On September 24, 1969, Fairport Convention played a live show that gave the world a preview of their album Liege and Lief, released a few months later and now considered a staple album in the emerging British folk rock revival of the late 60. The circumstances surrounding the recording of the album, following the tragic death of drummer Martin Lamble in a car accident, induced a respectful and quiet ambiance at
One of the first songs Joe Boyd heard in the demo tapes Nick Drake gave him when they first met was Time Has Told Me. The minimal voice and guitar combination was great, but Boyd suggested adding additional instruments, and his deep involvement with the psychedelic-rock-folk scene in London gave him access to the best of the crop. He asked Richard Thompson, the 20-year old talented guitar player from Fairport Convention, and Danny Thompson (no relation) who played acoustic bass with Pentangle, to play on some of the tunes. Richard Thompson added a folkish electric guitar on Time Has Told Me, but Danny Thompson had a much more profound impact on the sound of the record. He plays on five out of the ten songs on the album and you can hear a great example of his dynamic bass accompaniment on Three Hours. When he comes in with the percussion the song picks up a level of urgency, creating an interesting contrast to Nick Drake’s vocals.
Another musician to join the recording sessions through a connection with Joe Boyd was American pianist Paul Harris, who worked on John and Beverley Martin’s album Stormbringer. Harris went on to have a rich career working with musicians from all corners of the music spectrum, including B.B King, Crosby, Stills & Nash, Aerosmith and even ABBA. Versatile he was, and you can hear his beautiful jazzy piano accompaniment on the album’s closer Saturday Sun.
One of Nick Drake’s best qualities as a musician is his not-often discussed guitar playing. He used to spend many of his secluded hours practicing the guitar, and his perfectionism kept him going for hours on a single scale or riff until he mastered it. He had big strong hands that allowed him to reach chord positions on the guitar neck that others would give up on. In his memoir White Bicycles, a highly recommended read about his musical endeavors in the 1960s, Joe Boyd recalled: “One evening Nick played me all his songs. Up close, the power of his fingers was astonishing, with each note ringing out loud and clear in the small room. I had listened closely to Robin Williamson, John Martyn, Bert Jansch and John Renbourn. Half-struck strings and blurred hammerings-on were an accepted part of their sound. None could match Nick’s mastery of the instrument. After finishing one song he would detune the guitar and proceed to play something equally complex in a totally different chord shape.” A few examples of that mastery: ‘Cello Song, also featuring Clare Lowther on Cello (she played on early Fairport Concention albums) and African congas player Rocki Dzidzornu (remember the congas on The Rolling Stones’ Sympathy for the Devil?), and Man In A Shed.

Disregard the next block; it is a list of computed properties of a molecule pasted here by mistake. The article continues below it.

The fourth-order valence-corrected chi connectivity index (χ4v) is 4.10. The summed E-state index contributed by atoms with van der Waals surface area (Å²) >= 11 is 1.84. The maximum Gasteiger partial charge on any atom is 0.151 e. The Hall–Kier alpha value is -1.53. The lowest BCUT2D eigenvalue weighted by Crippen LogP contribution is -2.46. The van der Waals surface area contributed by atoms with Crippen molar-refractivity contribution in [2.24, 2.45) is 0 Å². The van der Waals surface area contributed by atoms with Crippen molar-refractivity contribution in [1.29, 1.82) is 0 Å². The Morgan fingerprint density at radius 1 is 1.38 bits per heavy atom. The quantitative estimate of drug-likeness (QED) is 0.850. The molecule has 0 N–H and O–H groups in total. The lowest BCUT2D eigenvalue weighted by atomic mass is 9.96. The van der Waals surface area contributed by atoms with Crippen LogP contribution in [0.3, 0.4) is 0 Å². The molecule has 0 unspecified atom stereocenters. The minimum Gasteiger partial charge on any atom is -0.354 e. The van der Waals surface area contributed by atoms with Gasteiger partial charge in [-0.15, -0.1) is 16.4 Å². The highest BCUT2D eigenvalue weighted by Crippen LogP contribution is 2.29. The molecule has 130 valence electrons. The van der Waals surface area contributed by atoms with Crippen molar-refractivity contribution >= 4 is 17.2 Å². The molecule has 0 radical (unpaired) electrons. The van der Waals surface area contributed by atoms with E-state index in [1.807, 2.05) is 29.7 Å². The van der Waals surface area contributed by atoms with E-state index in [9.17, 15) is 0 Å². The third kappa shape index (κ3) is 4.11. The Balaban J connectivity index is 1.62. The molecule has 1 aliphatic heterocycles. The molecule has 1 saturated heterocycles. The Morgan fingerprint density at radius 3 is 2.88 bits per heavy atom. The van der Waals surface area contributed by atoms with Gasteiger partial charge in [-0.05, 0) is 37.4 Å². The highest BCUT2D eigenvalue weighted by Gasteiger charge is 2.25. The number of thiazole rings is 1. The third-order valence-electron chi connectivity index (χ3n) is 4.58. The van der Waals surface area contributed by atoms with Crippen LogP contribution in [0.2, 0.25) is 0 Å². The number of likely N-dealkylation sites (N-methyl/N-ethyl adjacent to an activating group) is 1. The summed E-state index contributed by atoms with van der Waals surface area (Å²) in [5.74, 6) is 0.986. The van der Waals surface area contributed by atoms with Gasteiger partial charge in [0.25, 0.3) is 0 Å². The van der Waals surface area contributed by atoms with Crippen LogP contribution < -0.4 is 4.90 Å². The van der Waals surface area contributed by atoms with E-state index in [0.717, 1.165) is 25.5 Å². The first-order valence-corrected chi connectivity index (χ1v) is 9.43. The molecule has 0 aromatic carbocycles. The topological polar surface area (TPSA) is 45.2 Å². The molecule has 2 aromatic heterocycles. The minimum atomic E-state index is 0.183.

For me the most captivating aspect of the album is the use of string arrangements. When Boyd heard the demos he was thinking of Leonard Cohen’s debut, released in 1967. Although very different from Drake’s album, there is something in the mantra-like quality of the songs on Leonard Cohen’s album that may have made a connection in Boyd’s mind. Songs like Suzanne feature a delicate string arrangement that inspired Boyd to seek an arranger. His first choice was Richard Hewson, who worked with the Beatles on The Long And Winding Road, but after listening to the sessions he recorded with Hewson’s arrangements, they were found too middle-of-the-road for the songs. Drake, the epitome of a shy, reserved and soft-spoken personality, quietly suggested his Cambridge friend Robert Kirby. The two were good friends and collaborated in Cambridge where they played concerts together with a student orchestra. Kirby had a different sensibility about what type of arrangements to write for Nick Drake’s songs. Instead of using a full orchestra, he wrote the arrangements for a string sextet, resulting in a more intimate sound. Given that the vocals and the sextet were recorded together, it is amazing how clearly you can hear each of the instruments and the quality of their tone. Day is Done is a great example of how the vocals, guitar and strings work together. My favorite of the Kirby arrangements on the album is Way To Blue, featuring only Drake and the string sextet. A masterpiece and a great showcase of how a classical arrangement can add mood and character to a song.